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The transposition into a Carlsbad structure, familiar to the Exchange Caro-Kann (1.e4 c6 2.d4 d5 3.exd5 cxd5) is a recurrent concern for the Neo-Londoner which is somehow mishandled by chess literature...
The problem, actually, is that this is not even a good exchange Caro-Kann (where White strives, with 4.Bd3 and possibly 5.h3!?, to prevent the opposing queen's bishop coming outside the pawn chain) as 4.Bf4 ("fourth in popularity after 4.c4, 4.Bd3 and 4.c3" ) is not even a "respected move"!

Download PGN of August '12 d-Pawn Specials games

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Neo-London System 2.Bf4 c5 3.e3, Carlsbad Structure [D00]/Exchange Caro-Kann with Bf4 [B13]

The move order we are concerned with is 1.d4 d5 2.Bf4 Nf6 3.e3 c5 4.c3 Nc6 5.Nd2 cxd4 6.exd4 (noting that 6.cxd4 does not look very appealing with the queen's knight on d2. In some cases though, with a late exchange on d4, this may be an option. White should then first take back on d4 with his king's knight so as to attack the f5-bishop and force the exchange ...Nc6xd4, c3xd4!? Afterwards he may have ideas of taking advantage of the weakened a4-e8 diagonal, the open c-file, including the possibility of Qb3.) when 6...Bf5 7.Qb3 Qc8 was played by analogy with the exchange Caro-Kann in game 1:

but 7...Qd7 8.Nf3 a6 is also interesting, and possibly even better.

Just a small modification to the move order (for instance by 4...cxd4 5.exd4 Nc6) and White gets the chance to enter the Caro-Kann Exchange main line by 6.Bd3! This improves his prospects slightly and game 2, I guess, presents all the theoretical knowledge the Neo-Londoner needs to be equipped with in this genuine transposition.

2...c5 3.e3 cxd4 4.exd4 Nc6 5.c3 Bf5! is the purest form of the Caro-Kann Exchange policy adapted to the Neo-London for Black.

By retaining some flexibility with his king's knight, it is Black who improves his prospects in all continuations this time, such as 6.Nf3 e6 7.Qb3 (...Bd6 has to be stopped otherwise the position is completely equal... This is the problem with this specific Neo-London order of moves where Black takes direct advantage of the early development of White's queen's bishop.) 7...Qd7 8.Nbd2 Nge7!?:

another 'Caro-Kannish' idea linked to the king's knight's development to e7, rather than f6, which Black came up with in game 3, planning ...Ng6, ...Bd6 with access to the f4 square while protecting his Bf5 against Nf3-h4.

8.Ne5 Nxe5 9.Bxe5 Ne7 10.Nd2 Nc6 11.Bg3 Bd6 is the main line, as shown in game 4. This position is completely equal, with preferable long term prospects for Black alone due to the possibility of conducting a minority attack.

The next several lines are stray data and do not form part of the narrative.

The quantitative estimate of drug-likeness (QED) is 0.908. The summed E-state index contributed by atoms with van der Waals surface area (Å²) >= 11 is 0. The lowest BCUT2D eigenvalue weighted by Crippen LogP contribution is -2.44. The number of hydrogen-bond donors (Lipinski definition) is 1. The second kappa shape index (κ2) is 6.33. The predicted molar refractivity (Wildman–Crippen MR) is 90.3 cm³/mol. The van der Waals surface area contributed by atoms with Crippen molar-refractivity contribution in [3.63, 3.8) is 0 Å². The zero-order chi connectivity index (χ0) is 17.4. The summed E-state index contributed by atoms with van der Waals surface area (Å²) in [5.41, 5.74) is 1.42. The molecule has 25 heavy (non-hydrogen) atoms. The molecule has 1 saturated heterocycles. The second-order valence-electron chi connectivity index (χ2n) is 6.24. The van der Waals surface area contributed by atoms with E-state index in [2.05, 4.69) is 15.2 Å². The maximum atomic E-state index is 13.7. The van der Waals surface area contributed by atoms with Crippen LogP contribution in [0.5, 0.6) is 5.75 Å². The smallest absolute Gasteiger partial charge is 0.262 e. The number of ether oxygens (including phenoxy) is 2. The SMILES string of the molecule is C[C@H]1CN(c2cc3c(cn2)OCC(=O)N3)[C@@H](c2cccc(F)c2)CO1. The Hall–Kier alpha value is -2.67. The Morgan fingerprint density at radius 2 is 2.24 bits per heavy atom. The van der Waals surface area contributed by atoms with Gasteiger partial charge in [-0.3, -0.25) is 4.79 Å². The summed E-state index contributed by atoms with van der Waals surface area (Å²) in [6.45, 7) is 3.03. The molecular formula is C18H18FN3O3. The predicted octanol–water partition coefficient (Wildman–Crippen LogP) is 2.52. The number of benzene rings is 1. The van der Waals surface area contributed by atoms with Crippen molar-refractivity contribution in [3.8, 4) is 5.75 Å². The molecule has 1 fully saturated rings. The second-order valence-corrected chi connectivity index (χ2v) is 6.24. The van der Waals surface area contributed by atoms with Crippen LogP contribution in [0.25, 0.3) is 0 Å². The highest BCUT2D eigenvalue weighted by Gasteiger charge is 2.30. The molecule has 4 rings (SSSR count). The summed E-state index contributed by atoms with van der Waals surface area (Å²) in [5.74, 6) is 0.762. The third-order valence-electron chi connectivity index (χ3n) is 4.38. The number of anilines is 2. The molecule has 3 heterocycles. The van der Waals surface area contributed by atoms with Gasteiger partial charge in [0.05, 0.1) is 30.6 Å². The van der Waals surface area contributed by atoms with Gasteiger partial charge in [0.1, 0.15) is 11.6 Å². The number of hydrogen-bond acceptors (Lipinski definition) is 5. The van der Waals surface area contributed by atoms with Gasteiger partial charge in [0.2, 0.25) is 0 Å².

In this case, as I have warned, he should proceed with care and not rush with his b-pawn at the risk of giving up control of the key c5-square. Indeed, "equal" does not mean drawn, especially when the weaker side has no plan...

However 8.Nbd2 f6! proved the most worrying for White in game 5 (and the reason why he tends to exchange the knights on e5 before Black gets this move in) even with the London diagonal open, for in return the opposing d5 pawn was protected against any further c3-c4.

After the immediate 6.Qb3?! Qd7 7.Nf3 the move 7...f6! again represents the most challenging idea against the White set-up, particularly as it aims to go against the London bishop with ...g7-g5, ...h7-h5, once more emphasizing the advantage of not having the knight on f6:

This gains a dangerous initiative on the kingside while the White queen is not doing anything on the queenside but preventing the dark-squared bishops exchange on d6. Actually, she would have been better placed on d1, for instance to counter this idea by allowing the exchange of the other colour bishops on d3!

The difference with the previous game was that in game 6 Black could play ...e7-e5 in one go... with its pros and cons.

No waffle or 'hiding behind one's little finger', this line may be equal but is easier and more pleasant for Black, while in addition being elementary to prepare!

Keeping the central tension by 3...Nc6 4.c3 Bf5!? (with the same ideas as in the previous games) is also a concern for the white move order, against which he reacted in the most precise way in game 7, by 5.Nd2! e6 6.Nf3 Bd6! 7.dxc5!? Bxc5 8.Nd4 as was already mentioned in the archives. However, 8...Nge7!? looks like a good way for Black to level the game:

On the other hand this is not the case with 4...Qb6 5.Qb3 c4?! 6.Qc2 Bf5? (The ChessBase suggestion of 6...e5!? 7.dxe5 Bf5 8.Qc1 g5 has not yet set a trend. Refer to the archives for the only game apparently played with it.) when 7.Qxf5! Qxb2 8.Qxd5 Qxa1 9.Qb5 0-0 10.Bxc4 e5 11.Bxe5! was my favourite, which brought White an easy win in game 8 - some 4 years back ChessPublishing already stood at the very cutting edge of London theory...

This game cannot be the wood that conceals the forest, however. It is not a question of safe or risky play; White should simply not play 3.e3 after 2...c5.

The conclusion is that White has to harden his play and redirect his analytical efforts towards other leads, and naturally the Morris gambit. This is what we will examine next time.

See you soon, Eric

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